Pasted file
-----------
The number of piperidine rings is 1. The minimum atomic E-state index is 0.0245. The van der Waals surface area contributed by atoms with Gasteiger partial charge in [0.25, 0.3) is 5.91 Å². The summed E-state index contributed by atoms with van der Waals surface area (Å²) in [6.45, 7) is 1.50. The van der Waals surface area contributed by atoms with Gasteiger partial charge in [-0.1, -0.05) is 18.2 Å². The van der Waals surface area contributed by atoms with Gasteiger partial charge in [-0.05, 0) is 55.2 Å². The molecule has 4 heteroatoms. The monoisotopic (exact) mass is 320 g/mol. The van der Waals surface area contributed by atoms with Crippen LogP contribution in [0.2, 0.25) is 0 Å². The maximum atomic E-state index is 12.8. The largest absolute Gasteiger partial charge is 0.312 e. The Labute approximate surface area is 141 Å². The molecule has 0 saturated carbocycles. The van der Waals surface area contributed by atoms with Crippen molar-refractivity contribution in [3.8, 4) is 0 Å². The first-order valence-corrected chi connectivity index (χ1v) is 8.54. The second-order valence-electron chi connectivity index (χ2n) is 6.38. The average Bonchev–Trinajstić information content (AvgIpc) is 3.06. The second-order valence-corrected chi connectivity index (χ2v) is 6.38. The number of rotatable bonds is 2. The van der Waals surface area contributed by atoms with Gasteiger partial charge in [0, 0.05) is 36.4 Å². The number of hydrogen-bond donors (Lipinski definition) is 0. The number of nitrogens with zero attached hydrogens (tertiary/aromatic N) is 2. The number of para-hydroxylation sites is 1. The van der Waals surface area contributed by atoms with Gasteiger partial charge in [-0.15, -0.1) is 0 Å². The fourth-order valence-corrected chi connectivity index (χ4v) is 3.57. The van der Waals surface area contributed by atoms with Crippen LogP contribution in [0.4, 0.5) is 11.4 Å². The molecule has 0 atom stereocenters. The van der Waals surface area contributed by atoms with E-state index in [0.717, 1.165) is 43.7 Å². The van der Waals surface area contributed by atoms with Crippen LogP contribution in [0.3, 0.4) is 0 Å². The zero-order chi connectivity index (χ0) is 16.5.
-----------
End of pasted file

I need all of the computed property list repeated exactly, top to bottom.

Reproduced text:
The number of piperidine rings is 1. The minimum atomic E-state index is 0.0245. The van der Waals surface area contributed by atoms with Gasteiger partial charge in [0.25, 0.3) is 5.91 Å². The summed E-state index contributed by atoms with van der Waals surface area (Å²) in [6.45, 7) is 1.50. The van der Waals surface area contributed by atoms with Gasteiger partial charge in [-0.1, -0.05) is 18.2 Å². The van der Waals surface area contributed by atoms with Gasteiger partial charge in [-0.05, 0) is 55.2 Å². The molecule has 4 heteroatoms. The monoisotopic (exact) mass is 320 g/mol. The van der Waals surface area contributed by atoms with Crippen LogP contribution in [0.2, 0.25) is 0 Å². The maximum atomic E-state index is 12.8. The largest absolute Gasteiger partial charge is 0.312 e. The Labute approximate surface area is 141 Å². The molecule has 0 saturated carbocycles. The van der Waals surface area contributed by atoms with Crippen molar-refractivity contribution in [3.8, 4) is 0 Å². The first-order valence-corrected chi connectivity index (χ1v) is 8.54. The second-order valence-electron chi connectivity index (χ2n) is 6.38. The average Bonchev–Trinajstić information content (AvgIpc) is 3.06. The second-order valence-corrected chi connectivity index (χ2v) is 6.38. The number of rotatable bonds is 2. The van der Waals surface area contributed by atoms with Gasteiger partial charge in [0, 0.05) is 36.4 Å². The number of hydrogen-bond donors (Lipinski definition) is 0. The number of nitrogens with zero attached hydrogens (tertiary/aromatic N) is 2. The number of para-hydroxylation sites is 1. The van der Waals surface area contributed by atoms with Gasteiger partial charge in [-0.15, -0.1) is 0 Å². The fourth-order valence-corrected chi connectivity index (χ4v) is 3.57. The van der Waals surface area contributed by atoms with Crippen LogP contribution in [0.4, 0.5) is 11.4 Å². The molecule has 0 atom stereocenters. The van der Waals surface area contributed by atoms with E-state index in [0.717, 1.165) is 43.7 Å². The van der Waals surface area contributed by atoms with Crippen LogP contribution in [0.3, 0.4) is 0 Å². The zero-order chi connectivity index (χ0) is 16.5.